My Lords, I had the privilege of chairing the 2016 Select Committee on the Equality Act 2010 and Disability; we produced a report a year and a half ago. When I say “privilege”, I am not following the normal courtesy of reference; I mean it very literally. We heard, saw and received written evidence of the heartbreaking, and often unnecessary and unthinking, obstacles faced by disabled people in their everyday lives, in doing things that the majority take in their stride. We admired the courage of our witnesses and their ability both to function in the way they do and find the extra energy to campaign on behalf of all disabled people. I salute the noble Lord, Lord Blencathra, and other noble Lords who are disabled—I must single out the noble Baroness, Lady Campbell, who never stops campaigning. They do the same.
The Bill, and the report I referred to, should not be seen as a project for the 11 million or so disabled people, most of whom acquire their disabilities after birth. It is for all of us. The statistics show that, as we live longer in general, unless we are extremely lucky we will all experience a disability in our last few years, whether of sight, hearing or mobility—as many noble Lords will be only too aware. The Bill is not about special pleading; it is about making premises accessible to the entire population in the fullness of time. I say to our sprightly young Ministers: your time will come, too.
The government response so far to the Select Committee report has been ungenerous and disappointing. The committee was careful to make sure that its recommendations did not cost much. We established that there is relevant law, but that implementation and detailed guidance are lacking, especially in transport and access. So the Bill has my full support, as it should have from every right-thinking person.
Not only has the government response been unhelpful, but the Equality and Human Rights Commission seems to be going backward on this. The statutory Disability Committee has been replaced by the Disability Advisory Committee, with no similar powers, and the noble Lord, Lord Shinkwin, was disappointed to discover that, when appointed as a commissioner, he would not have the special responsibility for disabled people that seemed so obvious for him and for which he had hoped.
The message to and from the Select Committee was that disabled people suffer from the rolling-in of disability as a protected characteristic into all other such characteristics under the Equality Act. Disabled people must have equal treatment, but to get to the level playing field they may need an adjustment that is not needed by others. Access by ramp is just one example. The cost of putting in the ramps will be more than met by the increased custom in time.
As I have said before, disabled people are let down across the whole spectrum of life. Access to public buildings is a fundamental right. The removal of legal aid has made it even harder and more costly for individuals to challenge the blockages to their rights. The burden is on them alone, for class and proxy actions are not allowed. It has been proposed that local authorities should have the power to refuse to grant or renew the licences of premises such as restaurants, pubs and clubs unless they are accessible, which would go a long way to curing the problem. The House of Commons Women and Equalities Committee supported a similar approach, and recommended changes to the Licensing Act 2003 to mandate licensing officers to act on a failure to make licensed premises accessible. I and other experienced noble Lords put forward an amendment to that effect last December when the Policing and Crime Bill was passing through this House.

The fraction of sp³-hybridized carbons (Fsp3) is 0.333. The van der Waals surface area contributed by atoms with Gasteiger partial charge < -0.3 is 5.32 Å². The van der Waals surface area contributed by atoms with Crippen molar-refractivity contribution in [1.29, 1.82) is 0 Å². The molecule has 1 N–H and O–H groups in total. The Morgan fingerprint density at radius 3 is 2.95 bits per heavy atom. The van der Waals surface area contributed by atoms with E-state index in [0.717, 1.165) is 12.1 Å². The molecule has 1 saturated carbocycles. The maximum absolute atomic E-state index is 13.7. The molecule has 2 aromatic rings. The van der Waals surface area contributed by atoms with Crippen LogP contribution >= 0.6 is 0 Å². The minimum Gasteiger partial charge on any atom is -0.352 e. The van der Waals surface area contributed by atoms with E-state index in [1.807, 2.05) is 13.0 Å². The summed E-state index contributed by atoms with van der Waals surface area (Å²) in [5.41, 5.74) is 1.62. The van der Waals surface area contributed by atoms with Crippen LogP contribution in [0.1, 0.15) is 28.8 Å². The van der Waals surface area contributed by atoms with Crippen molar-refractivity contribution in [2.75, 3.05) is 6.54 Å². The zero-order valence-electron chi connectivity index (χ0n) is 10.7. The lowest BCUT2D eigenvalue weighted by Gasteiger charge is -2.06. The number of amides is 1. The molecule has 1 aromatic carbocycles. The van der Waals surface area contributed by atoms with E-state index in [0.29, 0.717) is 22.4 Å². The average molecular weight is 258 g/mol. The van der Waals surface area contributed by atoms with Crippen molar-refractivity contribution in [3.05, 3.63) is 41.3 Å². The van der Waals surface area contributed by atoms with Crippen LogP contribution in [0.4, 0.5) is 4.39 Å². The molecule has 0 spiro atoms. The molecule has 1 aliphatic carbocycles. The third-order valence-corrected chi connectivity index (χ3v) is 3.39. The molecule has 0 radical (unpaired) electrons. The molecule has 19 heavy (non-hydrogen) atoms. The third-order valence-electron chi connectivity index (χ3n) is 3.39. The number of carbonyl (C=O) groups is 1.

The Government opposed the amendment on the ground that it was duplicating already existing law—which was not in fact the case—and the Opposition decided not to vote on the amendment for what they called “strategic reasons”. It was one of the most disillusioning events for me since I entered this House. There is a chance now to remove that blot on the record of both parties and to show the United Nations Committee on the Rights of Persons with Disabilities that its critical report on the UK’s compliance with the treaties has been listened to. We recall the special pride and joy taken in our Paralympic champions. That sentiment should not be forgotten when slightly less athletic disabled people seek the nation’s help.
The Bill is the tiniest step in the right direction. It has been said that legislation should be slow to place additional regulatory burdens on business, but this is a zero-sum game. The reduction of the regulatory burden on business means an increase in the burden on a group far less able to bear it: namely, disabled people. The Government may well point to their accessibility projects such as the Built Environment Professional Education Project; but that has been handed over to the Construction Industry Council, and at best will only influence future design, not make adjustments to existing premises. Likewise, the Accessible Britain Challenge morphed into the Disability Confident scheme for employees—these bold words disguise action not commensurate with their tone—leaving a gap that can be filled only by this Bill.
There is another gap. The Select Committee referred to the need for codes of practice and specific guidance on the concept of reasonable adjustments for disabled people, most often in the workplace. But even if they are produced there will be owners of premises who are unaware of them or will ignore them, knowing that they can get away with it. Support for this Bill is essential to stop the callous or ignorant denial of an easy remedy of accessibility for all of us. Any Government who care for minorities or those who are not just about managing must bring it into law.